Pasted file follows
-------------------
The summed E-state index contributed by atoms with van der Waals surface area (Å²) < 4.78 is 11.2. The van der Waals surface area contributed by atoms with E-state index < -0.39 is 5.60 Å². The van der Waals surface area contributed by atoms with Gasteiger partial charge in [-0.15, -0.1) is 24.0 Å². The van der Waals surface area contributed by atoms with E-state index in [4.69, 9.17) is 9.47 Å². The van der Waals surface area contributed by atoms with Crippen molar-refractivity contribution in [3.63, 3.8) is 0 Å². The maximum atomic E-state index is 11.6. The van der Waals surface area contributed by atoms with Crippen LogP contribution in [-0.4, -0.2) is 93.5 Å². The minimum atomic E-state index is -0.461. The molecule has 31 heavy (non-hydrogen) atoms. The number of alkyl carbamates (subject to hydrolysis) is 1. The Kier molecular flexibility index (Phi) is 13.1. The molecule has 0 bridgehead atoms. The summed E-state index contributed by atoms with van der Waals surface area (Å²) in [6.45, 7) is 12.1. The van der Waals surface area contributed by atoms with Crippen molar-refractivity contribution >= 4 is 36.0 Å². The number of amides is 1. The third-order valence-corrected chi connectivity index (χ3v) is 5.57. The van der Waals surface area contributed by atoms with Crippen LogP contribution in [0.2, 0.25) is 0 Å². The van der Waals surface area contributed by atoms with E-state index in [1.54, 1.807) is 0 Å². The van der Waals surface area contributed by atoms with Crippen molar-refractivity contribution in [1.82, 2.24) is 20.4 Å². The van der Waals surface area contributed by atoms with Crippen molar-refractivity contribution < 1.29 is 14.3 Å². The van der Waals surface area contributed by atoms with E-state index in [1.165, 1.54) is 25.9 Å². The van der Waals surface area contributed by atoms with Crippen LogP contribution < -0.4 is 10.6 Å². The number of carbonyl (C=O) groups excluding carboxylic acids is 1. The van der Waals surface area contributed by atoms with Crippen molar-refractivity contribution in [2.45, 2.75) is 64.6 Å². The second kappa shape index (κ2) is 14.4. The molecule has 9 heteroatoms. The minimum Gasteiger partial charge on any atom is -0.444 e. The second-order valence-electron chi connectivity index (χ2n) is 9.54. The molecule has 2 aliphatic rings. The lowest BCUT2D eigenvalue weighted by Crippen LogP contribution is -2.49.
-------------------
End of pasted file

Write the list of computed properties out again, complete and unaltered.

The summed E-state index contributed by atoms with van der Waals surface area (Å²) < 4.78 is 11.2. The van der Waals surface area contributed by atoms with E-state index < -0.39 is 5.60 Å². The van der Waals surface area contributed by atoms with Gasteiger partial charge in [-0.15, -0.1) is 24.0 Å². The van der Waals surface area contributed by atoms with E-state index in [4.69, 9.17) is 9.47 Å². The van der Waals surface area contributed by atoms with Crippen molar-refractivity contribution in [3.63, 3.8) is 0 Å². The maximum atomic E-state index is 11.6. The van der Waals surface area contributed by atoms with Crippen LogP contribution in [-0.4, -0.2) is 93.5 Å². The minimum atomic E-state index is -0.461. The molecule has 31 heavy (non-hydrogen) atoms. The number of alkyl carbamates (subject to hydrolysis) is 1. The Kier molecular flexibility index (Phi) is 13.1. The molecule has 0 bridgehead atoms. The summed E-state index contributed by atoms with van der Waals surface area (Å²) in [6.45, 7) is 12.1. The van der Waals surface area contributed by atoms with Crippen molar-refractivity contribution >= 4 is 36.0 Å². The number of amides is 1. The third-order valence-corrected chi connectivity index (χ3v) is 5.57. The van der Waals surface area contributed by atoms with Crippen LogP contribution in [0.2, 0.25) is 0 Å². The van der Waals surface area contributed by atoms with E-state index in [1.54, 1.807) is 0 Å². The van der Waals surface area contributed by atoms with Crippen molar-refractivity contribution in [1.82, 2.24) is 20.4 Å². The van der Waals surface area contributed by atoms with Crippen molar-refractivity contribution < 1.29 is 14.3 Å². The van der Waals surface area contributed by atoms with E-state index in [1.165, 1.54) is 25.9 Å². The van der Waals surface area contributed by atoms with Crippen LogP contribution < -0.4 is 10.6 Å². The number of carbonyl (C=O) groups excluding carboxylic acids is 1. The van der Waals surface area contributed by atoms with Crippen molar-refractivity contribution in [2.45, 2.75) is 64.6 Å². The second kappa shape index (κ2) is 14.4. The molecule has 9 heteroatoms. The minimum Gasteiger partial charge on any atom is -0.444 e. The second-order valence-electron chi connectivity index (χ2n) is 9.54. The molecule has 2 aliphatic rings. The lowest BCUT2D eigenvalue weighted by Crippen LogP contribution is -2.49.